George Heathco of Liminal Space on John Cage’s 100th Birthday
100 years ago today John Cage, one of this country’s most celebrated composers, artists, and thinkers was born. His works inspired many to approach music and art with new ears, eyes, and thoughts as well as reconsider the role of the performer, audience, their surroundings, and the role of the unexpected. To celebrate his birthday, Liminal Space ( composer/guitarist George Heathco and percussionist Luke Hubley) will be performing selections of Cage’s works tonight at Avant Garden then, as part of Houston Fringe Festival, two additional performances on Thursday and Friday at Super Happy Funland. We asked George Heathco a few questions about the upcoming performance and his thoughts on Cage.
Before we get into John Cage, can you tell folks a little bit about yourself?
Heathco – I am a guitarist and composer in the Houston-area. I’ve performed in various bands and ensembles around town for the last 10 years, including: The Ultra SIberian Pant Factory (tech metal), The Free Radicals, Nameless Sound, DaCamera of Houston, Divergence Vocal Theater, and Opera Vista. I’ve written music for chamber music groups, big band (jazz…sort of), dance ensembles, television, solo performance, and for several bands I’ve been involved in. I enjoy music, and I try very hard to not discriminate against styles and genres; I love metal, but I also compose contemporary classical music, enjoy participating in freely improvised music, supply the occasional beat for are hip hop artists, perform at church services, do the occasional studio gig, and have a huge soft spot for Indian Classical music. I’ve been an educator for the past decade: I teach guitar, composition, and music theory.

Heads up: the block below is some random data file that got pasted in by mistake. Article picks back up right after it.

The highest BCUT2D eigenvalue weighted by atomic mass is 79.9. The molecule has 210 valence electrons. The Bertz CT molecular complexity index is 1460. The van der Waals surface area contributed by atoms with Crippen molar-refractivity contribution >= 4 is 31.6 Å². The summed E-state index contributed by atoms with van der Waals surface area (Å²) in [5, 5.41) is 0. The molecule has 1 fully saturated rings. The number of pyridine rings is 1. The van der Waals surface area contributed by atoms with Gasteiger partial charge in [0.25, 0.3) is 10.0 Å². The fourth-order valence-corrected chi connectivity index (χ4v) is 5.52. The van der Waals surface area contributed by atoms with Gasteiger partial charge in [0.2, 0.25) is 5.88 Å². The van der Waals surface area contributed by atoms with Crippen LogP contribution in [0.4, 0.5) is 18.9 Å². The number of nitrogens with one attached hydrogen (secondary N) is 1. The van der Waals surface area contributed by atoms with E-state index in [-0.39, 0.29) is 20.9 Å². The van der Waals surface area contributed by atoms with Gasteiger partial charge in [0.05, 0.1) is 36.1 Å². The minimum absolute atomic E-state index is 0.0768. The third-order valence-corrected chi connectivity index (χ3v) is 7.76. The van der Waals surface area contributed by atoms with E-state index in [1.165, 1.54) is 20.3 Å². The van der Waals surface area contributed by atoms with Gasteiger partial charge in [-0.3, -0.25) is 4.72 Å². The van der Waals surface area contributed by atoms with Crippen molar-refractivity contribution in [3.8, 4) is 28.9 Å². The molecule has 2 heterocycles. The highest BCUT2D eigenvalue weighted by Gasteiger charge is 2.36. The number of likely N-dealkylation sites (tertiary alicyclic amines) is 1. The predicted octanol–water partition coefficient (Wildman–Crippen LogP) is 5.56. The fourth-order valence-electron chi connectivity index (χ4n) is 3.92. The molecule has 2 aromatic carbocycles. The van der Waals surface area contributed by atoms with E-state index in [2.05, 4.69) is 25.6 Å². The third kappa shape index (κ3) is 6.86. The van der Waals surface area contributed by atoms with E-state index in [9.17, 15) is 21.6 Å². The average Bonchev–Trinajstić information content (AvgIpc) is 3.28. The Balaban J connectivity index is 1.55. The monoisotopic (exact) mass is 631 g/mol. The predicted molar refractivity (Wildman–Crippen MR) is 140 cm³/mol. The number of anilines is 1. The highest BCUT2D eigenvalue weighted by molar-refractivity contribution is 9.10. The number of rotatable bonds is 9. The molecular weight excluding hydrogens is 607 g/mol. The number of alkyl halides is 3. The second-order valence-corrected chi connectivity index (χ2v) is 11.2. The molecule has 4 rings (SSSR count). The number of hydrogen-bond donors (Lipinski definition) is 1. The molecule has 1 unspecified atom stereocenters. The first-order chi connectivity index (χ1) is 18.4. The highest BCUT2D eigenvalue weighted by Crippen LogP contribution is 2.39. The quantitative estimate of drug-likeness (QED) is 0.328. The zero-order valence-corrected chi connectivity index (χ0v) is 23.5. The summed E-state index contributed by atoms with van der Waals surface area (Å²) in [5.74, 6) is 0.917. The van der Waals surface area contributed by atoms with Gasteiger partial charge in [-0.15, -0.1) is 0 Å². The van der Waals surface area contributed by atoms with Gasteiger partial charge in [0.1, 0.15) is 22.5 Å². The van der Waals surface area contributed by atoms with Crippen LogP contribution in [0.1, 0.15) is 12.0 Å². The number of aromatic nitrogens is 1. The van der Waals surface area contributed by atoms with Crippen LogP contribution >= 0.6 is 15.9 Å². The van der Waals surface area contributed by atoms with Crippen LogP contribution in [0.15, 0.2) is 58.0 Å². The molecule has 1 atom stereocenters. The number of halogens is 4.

Tell us about the pieces you will be performing and your approach to them.
Heathco – In a Landscape (1948) – This was a solo piano piece that our percussionist Luke will be performing on marimba. It really shows of Cage’s approach to melody, and is quite beautiful.